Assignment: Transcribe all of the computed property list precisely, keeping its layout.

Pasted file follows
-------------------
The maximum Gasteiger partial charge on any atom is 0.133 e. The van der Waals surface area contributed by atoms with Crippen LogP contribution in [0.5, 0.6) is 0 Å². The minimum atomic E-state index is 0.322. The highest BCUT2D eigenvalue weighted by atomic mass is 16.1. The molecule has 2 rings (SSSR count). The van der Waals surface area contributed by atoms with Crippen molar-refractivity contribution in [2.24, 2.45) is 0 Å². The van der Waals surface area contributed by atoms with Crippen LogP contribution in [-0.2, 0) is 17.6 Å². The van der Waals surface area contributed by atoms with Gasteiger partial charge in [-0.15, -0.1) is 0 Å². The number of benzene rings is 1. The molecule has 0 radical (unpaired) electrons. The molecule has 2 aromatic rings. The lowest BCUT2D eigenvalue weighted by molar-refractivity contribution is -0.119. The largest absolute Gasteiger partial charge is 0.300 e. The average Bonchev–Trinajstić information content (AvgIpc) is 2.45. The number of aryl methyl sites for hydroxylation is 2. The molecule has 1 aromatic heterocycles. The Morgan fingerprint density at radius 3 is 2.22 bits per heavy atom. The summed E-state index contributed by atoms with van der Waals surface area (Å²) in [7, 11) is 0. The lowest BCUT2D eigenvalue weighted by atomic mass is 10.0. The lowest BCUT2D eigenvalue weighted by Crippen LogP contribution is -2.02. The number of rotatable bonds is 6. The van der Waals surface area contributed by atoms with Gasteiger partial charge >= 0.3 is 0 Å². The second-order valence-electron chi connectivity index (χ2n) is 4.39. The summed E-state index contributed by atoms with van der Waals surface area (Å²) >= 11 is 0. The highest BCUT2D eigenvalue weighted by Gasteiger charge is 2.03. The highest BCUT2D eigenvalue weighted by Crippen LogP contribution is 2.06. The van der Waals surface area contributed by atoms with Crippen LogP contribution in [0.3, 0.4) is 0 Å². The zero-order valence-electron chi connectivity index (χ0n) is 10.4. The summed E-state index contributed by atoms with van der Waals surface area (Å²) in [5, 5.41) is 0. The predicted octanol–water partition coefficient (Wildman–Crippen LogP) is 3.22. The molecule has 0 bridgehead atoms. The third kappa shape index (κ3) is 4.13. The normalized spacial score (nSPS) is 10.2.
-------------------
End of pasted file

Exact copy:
The maximum Gasteiger partial charge on any atom is 0.133 e. The van der Waals surface area contributed by atoms with Crippen LogP contribution in [0.5, 0.6) is 0 Å². The minimum atomic E-state index is 0.322. The highest BCUT2D eigenvalue weighted by atomic mass is 16.1. The molecule has 2 rings (SSSR count). The van der Waals surface area contributed by atoms with Crippen molar-refractivity contribution in [2.24, 2.45) is 0 Å². The van der Waals surface area contributed by atoms with Crippen LogP contribution in [-0.2, 0) is 17.6 Å². The van der Waals surface area contributed by atoms with Gasteiger partial charge in [-0.15, -0.1) is 0 Å². The number of benzene rings is 1. The molecule has 0 radical (unpaired) electrons. The molecule has 2 aromatic rings. The lowest BCUT2D eigenvalue weighted by molar-refractivity contribution is -0.119. The largest absolute Gasteiger partial charge is 0.300 e. The average Bonchev–Trinajstić information content (AvgIpc) is 2.45. The number of aryl methyl sites for hydroxylation is 2. The molecule has 1 aromatic heterocycles. The Morgan fingerprint density at radius 3 is 2.22 bits per heavy atom. The summed E-state index contributed by atoms with van der Waals surface area (Å²) in [7, 11) is 0. The lowest BCUT2D eigenvalue weighted by atomic mass is 10.0. The lowest BCUT2D eigenvalue weighted by Crippen LogP contribution is -2.02. The number of rotatable bonds is 6. The van der Waals surface area contributed by atoms with Gasteiger partial charge >= 0.3 is 0 Å². The second-order valence-electron chi connectivity index (χ2n) is 4.39. The summed E-state index contributed by atoms with van der Waals surface area (Å²) >= 11 is 0. The highest BCUT2D eigenvalue weighted by Gasteiger charge is 2.03. The highest BCUT2D eigenvalue weighted by Crippen LogP contribution is 2.06. The van der Waals surface area contributed by atoms with Crippen LogP contribution in [0.3, 0.4) is 0 Å². The zero-order valence-electron chi connectivity index (χ0n) is 10.4. The summed E-state index contributed by atoms with van der Waals surface area (Å²) in [5, 5.41) is 0. The predicted octanol–water partition coefficient (Wildman–Crippen LogP) is 3.22. The molecule has 0 bridgehead atoms. The third kappa shape index (κ3) is 4.13. The normalized spacial score (nSPS) is 10.2.